“How can couples sustain the changes they make in counseling?”
If they haven’t integrated deeper level change or have the the tools to sustain it, what they learned in therapy become a fleeting memory.
According to Steven Stosny, Ph.D, the “most powerful of neurological principles: habituation,” should not be ignored. Through the study of neuroscience we have learned that, “Neurons that fire together wire together” and what this means for well meaning couples wanting for the changes made in counseling to stick, one way to facilitate this is by establishing new patterns through repetition.
In the article by Dr. Stosny, Old Habits Die Hard: Making Couples Therapy Stick, in a prior issue of Psychotherapy Networker, he lists some ways that couples can make their changes last, by encouraging “new patterns that may become stronger than old ones.”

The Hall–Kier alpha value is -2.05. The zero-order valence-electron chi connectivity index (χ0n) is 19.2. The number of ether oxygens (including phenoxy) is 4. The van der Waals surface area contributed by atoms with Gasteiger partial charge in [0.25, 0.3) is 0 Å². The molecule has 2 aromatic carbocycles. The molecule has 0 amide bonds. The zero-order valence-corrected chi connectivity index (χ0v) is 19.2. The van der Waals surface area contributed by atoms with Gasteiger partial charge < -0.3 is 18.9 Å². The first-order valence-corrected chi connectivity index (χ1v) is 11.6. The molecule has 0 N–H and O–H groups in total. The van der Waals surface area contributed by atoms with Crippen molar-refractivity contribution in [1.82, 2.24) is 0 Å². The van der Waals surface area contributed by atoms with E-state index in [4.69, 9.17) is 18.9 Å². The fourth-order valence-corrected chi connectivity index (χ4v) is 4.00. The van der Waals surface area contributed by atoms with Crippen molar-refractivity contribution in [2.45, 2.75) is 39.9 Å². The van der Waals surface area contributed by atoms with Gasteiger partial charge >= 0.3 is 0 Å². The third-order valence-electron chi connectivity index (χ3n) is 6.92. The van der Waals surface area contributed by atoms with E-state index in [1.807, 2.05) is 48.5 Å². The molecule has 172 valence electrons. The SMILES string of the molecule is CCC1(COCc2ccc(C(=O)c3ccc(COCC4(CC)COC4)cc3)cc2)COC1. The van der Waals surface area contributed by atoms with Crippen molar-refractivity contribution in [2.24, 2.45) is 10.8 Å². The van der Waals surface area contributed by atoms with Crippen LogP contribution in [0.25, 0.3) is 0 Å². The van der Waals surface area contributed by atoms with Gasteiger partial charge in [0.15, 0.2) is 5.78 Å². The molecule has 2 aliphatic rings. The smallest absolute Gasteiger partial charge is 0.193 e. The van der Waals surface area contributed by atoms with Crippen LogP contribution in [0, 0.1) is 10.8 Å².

Here are some of the ways Dr. Stosny described to facilitate this process – and make couples therapy changes stick.
- Daily Rituals: Incorporate nonverbal acknowledgements (gestures) at major transitional times (getting out of bed, leaving for work, coming home or going to bed) that demonstrate your partner’s importance to you. Give your partner full-body hugs six times a day, for at least 6 seconds (the frequency and duration increases chance of the release of the bonding hormone, oxytocin). Think positive thoughts about your partner at least five times a day.
- The Fire Extinguisher Effect: Find something that can symbolize what was learned in therapy. For example, create a mini booklet with a few pages of skills, insights and tools acquired – with a picture of a big fire extinguisher on the cover. If things get difficult, you can refer to your “in case of emergency” reminder handbook.
Couples spend their hard earned money and time attempting to heal their marriages and relationships. The above mentioned action steps are great ways to continue the work of re-training your brain to develop a new more loving and connected pattern together.